Next-generation sequencing (NGS) has significantly improved the cost and turnaround time for diagnostic genetic tests. ACMG recommends variant confirmation by an orthogonal method, unless sufficiently high sensitivity and specificity can be demonstrated using NGS alone. Most NGS laboratories make extensive use of Sanger sequencing for secondary confirmation of single nucleotide variants (SNVs) and indels, representing a large fraction of the cost and time required to deliver high quality genetic testing data to clinicians and patients. Despite its established data quality, Sanger is not a high-throughput method by today’s standards from either an assay or analysis standpoint as it can involve manual review of Sanger traces and is not amenable to multiplexing. Toward a scalable solution for confirmation, Invitae has developed a fully automated and LIMS-tracked assay and informatics pipeline that utilizes the Pacific Biosciences SMRT sequencing platform. Invitae’s pipeline generates PCR amplicons that encompass the variant(s) of interest, which are converted to closed DNA structures (SMRTbells) and sequenced in pools of 96 per SMRTcell. Each amplicon is appended with a 16nt barcode that encodes the patient and variant IDs. Per-sample de-multiplexing, alignment, variant calling, and confirmation resolution are handled via an automated pipeline. The confirmation process was validated by analyzing 243 clinical SNVs and indels in parallel with the gold standard Sanger sequencing method. Amplicons were sequenced and analyzed in technical replicates to demonstrate reproducibility. In this study, the PacBio-based confirmation pipeline demonstrated high reproducibility (97.5%), and outperformed Sanger in the fraction of primary NGS variants confirmed (PacBio = 93.4% and 94.7% confirmed across two replicates, Sanger = 84.8%) while having 100% concordance of confirmation status among overlapping confirmation calls.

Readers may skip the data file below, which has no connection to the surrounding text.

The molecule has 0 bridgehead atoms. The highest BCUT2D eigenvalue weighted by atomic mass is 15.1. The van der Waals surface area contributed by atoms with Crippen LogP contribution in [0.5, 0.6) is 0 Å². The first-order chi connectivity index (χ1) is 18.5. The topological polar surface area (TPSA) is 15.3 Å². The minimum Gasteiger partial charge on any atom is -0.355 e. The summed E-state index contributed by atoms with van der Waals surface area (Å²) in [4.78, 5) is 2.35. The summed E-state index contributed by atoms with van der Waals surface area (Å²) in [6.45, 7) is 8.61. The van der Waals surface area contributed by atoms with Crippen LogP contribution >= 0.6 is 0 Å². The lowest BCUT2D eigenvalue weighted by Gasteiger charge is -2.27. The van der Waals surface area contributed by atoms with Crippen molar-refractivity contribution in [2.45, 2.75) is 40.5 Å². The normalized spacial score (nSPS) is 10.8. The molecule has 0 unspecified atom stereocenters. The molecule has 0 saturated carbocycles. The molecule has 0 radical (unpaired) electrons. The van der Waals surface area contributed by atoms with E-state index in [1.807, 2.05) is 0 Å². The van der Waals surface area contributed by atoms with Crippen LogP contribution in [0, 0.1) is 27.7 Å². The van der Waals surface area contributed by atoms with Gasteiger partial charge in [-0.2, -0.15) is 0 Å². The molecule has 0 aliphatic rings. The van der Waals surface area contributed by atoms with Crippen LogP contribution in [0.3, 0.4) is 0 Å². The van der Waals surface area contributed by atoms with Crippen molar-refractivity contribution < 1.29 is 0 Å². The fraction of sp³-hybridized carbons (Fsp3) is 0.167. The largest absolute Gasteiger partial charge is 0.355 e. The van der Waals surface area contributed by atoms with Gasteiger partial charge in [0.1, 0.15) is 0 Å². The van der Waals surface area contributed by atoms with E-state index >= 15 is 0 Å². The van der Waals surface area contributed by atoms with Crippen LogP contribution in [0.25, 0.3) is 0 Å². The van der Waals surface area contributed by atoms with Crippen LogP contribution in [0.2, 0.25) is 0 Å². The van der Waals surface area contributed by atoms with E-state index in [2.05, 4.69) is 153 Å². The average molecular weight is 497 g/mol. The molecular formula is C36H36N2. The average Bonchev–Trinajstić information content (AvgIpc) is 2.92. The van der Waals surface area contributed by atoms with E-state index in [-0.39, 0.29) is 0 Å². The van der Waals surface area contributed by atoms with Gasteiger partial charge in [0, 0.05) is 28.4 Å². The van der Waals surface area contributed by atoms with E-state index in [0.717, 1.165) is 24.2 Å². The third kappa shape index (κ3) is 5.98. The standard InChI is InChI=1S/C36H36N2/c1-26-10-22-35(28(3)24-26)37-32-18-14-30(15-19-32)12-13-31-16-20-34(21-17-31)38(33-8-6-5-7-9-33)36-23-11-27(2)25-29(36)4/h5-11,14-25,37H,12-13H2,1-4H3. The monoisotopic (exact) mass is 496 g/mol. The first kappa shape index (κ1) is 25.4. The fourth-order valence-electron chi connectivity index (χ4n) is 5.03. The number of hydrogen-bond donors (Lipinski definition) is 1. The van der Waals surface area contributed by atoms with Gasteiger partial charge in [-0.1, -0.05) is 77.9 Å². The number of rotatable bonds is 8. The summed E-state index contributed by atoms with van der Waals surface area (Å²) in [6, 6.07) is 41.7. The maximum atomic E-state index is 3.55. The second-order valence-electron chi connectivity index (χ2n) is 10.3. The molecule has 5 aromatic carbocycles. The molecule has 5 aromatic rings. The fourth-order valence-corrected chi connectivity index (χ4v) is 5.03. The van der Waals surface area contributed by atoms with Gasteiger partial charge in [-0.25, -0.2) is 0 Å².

June 1, 2021  |  

No-amp targeted SMRT sequencing using a CRISPR-Cas9 enrichment method

Targeted sequencing of genomic DNA requires an enrichment method to generate detectable amounts of sequencing products. Genomic regions with extreme composition bias and repetitive sequences can pose a significant enrichment challenge. Many genetic diseases caused by repeat element expansions are representative of these challenging enrichment targets. PCR amplification, used either alone or in combination with a hybridization capture method, is a common approach for target enrichment. While PCR amplification can be used successfully with genomic regions of moderate to high complexity, it is the low-complexity regions and regions containing repetitive elements sometimes of indeterminate lengths due to repeat expansions that can lead to poor or failed PCR enrichment. We have developed an enrichment method for targeted SMRT Sequencing on the PacBio Sequel System using the CRISPR-Cas9 system that requires no PCR amplification. Briefly, a preformed SMRTbell library containing the target region of interest is cleaved with Cas9 through direct interaction with a sequence-specific guide RNA. After ligation with new poly(A) hairpin adapters, the asymmetric SMRTbell templates are enriched by magnetic bead separation. This method, paired with SMRT Sequencing’s long reads, high consensus accuracy, and uniform coverage, allows sequencing of genomic regions regardless of challenging sequence context that cannot be investigated with other technologies. The method is amenable to analyzing multiple samples and/or targets in a single reaction. In addition, this method also preserves epigenetic modifications allowing for the detection and characterization of DNA methylation which has been shown to be a key factor in the disease mechanism for some repeat expansion diseases. Here we present results of our latest No-Amp Targeted Sequencing procedure applied to the characterization of CAG triplet repeat expansions in the HTT gene responsible for Huntington’s Disease.